The romance genre is the pop music equivalent of cinema. It is generic, derivative, and totally devoid of any substance. Romantic movies follow a cookie-cutter formula and rarely deviate from that formula. They almost always have beautiful looking lead actors who meet each other and spend the whole movie overcoming a series of obstacles before finally ending up together. Without fail, they always fall in love by the time the movie is over. If there is a film genre that never contains a film spoiler, romances are it because you will always know how they turn out. So in those rare times when a romantic film does deviate from the norm and gives us something that’s actually somewhat fresh and original, its worth taking notice.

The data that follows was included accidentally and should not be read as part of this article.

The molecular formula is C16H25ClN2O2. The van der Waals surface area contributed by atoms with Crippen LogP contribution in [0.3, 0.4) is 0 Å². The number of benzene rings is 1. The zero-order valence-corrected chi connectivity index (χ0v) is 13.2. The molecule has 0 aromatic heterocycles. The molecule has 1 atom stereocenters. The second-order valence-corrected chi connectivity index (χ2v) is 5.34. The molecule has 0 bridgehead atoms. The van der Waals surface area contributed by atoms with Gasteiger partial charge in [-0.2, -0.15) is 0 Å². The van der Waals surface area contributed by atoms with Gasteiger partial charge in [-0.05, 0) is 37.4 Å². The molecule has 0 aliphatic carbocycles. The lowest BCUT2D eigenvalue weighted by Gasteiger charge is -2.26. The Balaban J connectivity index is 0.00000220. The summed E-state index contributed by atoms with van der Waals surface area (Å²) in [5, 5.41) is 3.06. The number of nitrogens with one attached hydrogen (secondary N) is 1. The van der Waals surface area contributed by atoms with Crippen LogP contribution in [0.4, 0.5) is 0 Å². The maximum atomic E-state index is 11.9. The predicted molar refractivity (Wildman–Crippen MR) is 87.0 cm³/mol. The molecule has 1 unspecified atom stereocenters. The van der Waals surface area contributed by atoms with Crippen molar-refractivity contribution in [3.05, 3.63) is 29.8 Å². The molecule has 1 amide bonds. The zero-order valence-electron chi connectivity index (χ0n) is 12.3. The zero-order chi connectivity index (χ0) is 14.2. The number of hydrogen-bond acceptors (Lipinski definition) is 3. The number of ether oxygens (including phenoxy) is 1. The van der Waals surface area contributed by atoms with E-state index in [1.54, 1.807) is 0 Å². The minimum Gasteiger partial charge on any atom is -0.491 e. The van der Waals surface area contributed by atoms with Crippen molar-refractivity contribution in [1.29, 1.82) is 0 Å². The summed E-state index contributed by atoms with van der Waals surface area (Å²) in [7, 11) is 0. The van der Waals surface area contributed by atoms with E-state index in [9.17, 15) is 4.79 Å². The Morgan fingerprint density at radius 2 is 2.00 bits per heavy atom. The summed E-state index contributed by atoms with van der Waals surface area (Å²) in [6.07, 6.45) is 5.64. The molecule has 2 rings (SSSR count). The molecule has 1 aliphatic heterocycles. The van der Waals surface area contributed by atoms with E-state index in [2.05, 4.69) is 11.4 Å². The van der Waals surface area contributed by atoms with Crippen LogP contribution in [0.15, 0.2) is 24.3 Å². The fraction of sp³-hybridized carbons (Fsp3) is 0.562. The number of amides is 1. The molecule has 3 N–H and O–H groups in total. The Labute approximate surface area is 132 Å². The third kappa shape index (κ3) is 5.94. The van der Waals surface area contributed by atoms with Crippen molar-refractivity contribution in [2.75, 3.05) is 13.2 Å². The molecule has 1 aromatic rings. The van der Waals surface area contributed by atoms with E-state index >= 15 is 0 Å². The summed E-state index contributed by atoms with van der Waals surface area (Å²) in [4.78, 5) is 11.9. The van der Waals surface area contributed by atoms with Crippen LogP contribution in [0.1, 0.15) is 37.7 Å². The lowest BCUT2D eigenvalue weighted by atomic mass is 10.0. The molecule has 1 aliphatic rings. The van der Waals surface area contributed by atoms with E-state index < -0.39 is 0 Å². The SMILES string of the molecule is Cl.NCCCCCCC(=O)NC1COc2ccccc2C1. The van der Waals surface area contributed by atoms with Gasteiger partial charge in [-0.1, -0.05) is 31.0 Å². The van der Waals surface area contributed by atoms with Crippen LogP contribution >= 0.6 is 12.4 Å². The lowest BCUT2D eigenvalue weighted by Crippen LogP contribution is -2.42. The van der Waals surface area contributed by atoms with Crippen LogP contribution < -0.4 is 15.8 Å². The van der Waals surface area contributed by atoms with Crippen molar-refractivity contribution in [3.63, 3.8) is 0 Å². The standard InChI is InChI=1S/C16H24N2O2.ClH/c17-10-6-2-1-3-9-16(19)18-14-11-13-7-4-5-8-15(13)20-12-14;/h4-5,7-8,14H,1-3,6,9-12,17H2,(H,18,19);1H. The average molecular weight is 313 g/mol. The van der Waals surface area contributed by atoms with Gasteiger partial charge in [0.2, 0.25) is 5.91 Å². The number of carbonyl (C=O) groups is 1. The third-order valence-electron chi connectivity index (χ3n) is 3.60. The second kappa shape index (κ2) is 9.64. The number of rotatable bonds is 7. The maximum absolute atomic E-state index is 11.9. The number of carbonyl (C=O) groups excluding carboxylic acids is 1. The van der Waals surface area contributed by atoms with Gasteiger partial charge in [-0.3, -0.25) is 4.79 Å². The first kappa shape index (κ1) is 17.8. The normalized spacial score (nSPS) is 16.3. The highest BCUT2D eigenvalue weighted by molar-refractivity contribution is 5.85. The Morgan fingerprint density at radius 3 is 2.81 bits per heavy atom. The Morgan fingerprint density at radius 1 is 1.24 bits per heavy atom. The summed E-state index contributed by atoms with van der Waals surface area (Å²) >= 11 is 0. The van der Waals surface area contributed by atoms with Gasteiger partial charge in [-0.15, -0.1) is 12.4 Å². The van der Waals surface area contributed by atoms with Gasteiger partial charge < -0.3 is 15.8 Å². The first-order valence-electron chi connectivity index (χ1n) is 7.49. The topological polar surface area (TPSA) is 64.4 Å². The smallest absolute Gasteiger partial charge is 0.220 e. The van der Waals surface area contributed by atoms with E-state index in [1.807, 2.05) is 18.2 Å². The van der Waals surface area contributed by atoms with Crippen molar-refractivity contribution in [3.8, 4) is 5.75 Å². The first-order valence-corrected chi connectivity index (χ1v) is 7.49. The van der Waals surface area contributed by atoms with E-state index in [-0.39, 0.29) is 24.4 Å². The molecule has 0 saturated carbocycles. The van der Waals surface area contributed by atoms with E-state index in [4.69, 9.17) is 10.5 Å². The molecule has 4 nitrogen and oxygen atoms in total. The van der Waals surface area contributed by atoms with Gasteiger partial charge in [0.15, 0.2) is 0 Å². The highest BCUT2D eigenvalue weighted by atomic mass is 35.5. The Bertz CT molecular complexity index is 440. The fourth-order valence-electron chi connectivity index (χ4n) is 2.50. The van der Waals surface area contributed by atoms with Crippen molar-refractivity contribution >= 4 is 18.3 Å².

Guinevere is an interesting addition to the genre. Its not a complete success, but it does work on some levels and for that its praiseworthy. Its about a young privileged woman (Sarah Polley) living in San Francisco. As per her parents’ expectations, she is Harvard Law-bound at the end of the summer. However, instead of elation, she dreads spending the rest of her life as an attorney. Hope of an alternative future comes in the form of a wedding photographer (Stephen Rea) at her sister’s wedding. Rea is a bohemian sort who lives in an industrial loft that’s full of books, paintings, and photographs and he spends his evenings in the city’s North Beach district debating politics, literature, and philosophy with other bohemian types. Polley is completely fascinated by the carefree and intellectual nature of this (much older) man and she begins to spend all of her time at his place. At first, their relationship is one of a teacher/mentor and student where she is encouraged to learn the arts. However, this soon turns into a romantic relationship and Polley finds herself turning down Harvard to live with Rea. Given my enjoyment of the film, you can safely assume the story doesn’t end like most romantic films.